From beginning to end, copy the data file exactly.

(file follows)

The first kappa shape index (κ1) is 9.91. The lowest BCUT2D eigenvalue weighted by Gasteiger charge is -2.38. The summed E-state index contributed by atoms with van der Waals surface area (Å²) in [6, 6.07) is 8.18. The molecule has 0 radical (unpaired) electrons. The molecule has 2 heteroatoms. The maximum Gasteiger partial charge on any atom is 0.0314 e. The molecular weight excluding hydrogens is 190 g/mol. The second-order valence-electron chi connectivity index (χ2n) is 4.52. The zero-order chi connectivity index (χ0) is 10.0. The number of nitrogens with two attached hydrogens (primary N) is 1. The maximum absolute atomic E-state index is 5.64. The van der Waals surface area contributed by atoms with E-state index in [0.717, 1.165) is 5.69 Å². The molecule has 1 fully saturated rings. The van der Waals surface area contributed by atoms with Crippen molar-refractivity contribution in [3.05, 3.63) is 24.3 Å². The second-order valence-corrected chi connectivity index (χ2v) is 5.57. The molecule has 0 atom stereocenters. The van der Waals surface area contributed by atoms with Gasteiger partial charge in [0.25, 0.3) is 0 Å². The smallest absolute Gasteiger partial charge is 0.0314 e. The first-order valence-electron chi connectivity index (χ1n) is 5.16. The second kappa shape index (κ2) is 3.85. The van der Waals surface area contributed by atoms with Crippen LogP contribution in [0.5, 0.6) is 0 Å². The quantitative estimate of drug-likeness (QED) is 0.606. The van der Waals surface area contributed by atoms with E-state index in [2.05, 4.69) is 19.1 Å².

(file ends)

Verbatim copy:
The first kappa shape index (κ1) is 9.91. The lowest BCUT2D eigenvalue weighted by Gasteiger charge is -2.38. The summed E-state index contributed by atoms with van der Waals surface area (Å²) in [6, 6.07) is 8.18. The molecule has 0 radical (unpaired) electrons. The molecule has 2 heteroatoms. The maximum Gasteiger partial charge on any atom is 0.0314 e. The molecular weight excluding hydrogens is 190 g/mol. The second-order valence-electron chi connectivity index (χ2n) is 4.52. The zero-order chi connectivity index (χ0) is 10.0. The number of nitrogens with two attached hydrogens (primary N) is 1. The maximum absolute atomic E-state index is 5.64. The van der Waals surface area contributed by atoms with E-state index in [0.717, 1.165) is 5.69 Å². The molecule has 1 fully saturated rings. The van der Waals surface area contributed by atoms with Crippen molar-refractivity contribution in [3.05, 3.63) is 24.3 Å². The second-order valence-corrected chi connectivity index (χ2v) is 5.57. The molecule has 0 atom stereocenters. The van der Waals surface area contributed by atoms with Gasteiger partial charge in [0.25, 0.3) is 0 Å². The smallest absolute Gasteiger partial charge is 0.0314 e. The first-order valence-electron chi connectivity index (χ1n) is 5.16. The second kappa shape index (κ2) is 3.85. The van der Waals surface area contributed by atoms with Crippen LogP contribution in [0.5, 0.6) is 0 Å². The quantitative estimate of drug-likeness (QED) is 0.606. The van der Waals surface area contributed by atoms with E-state index in [2.05, 4.69) is 19.1 Å².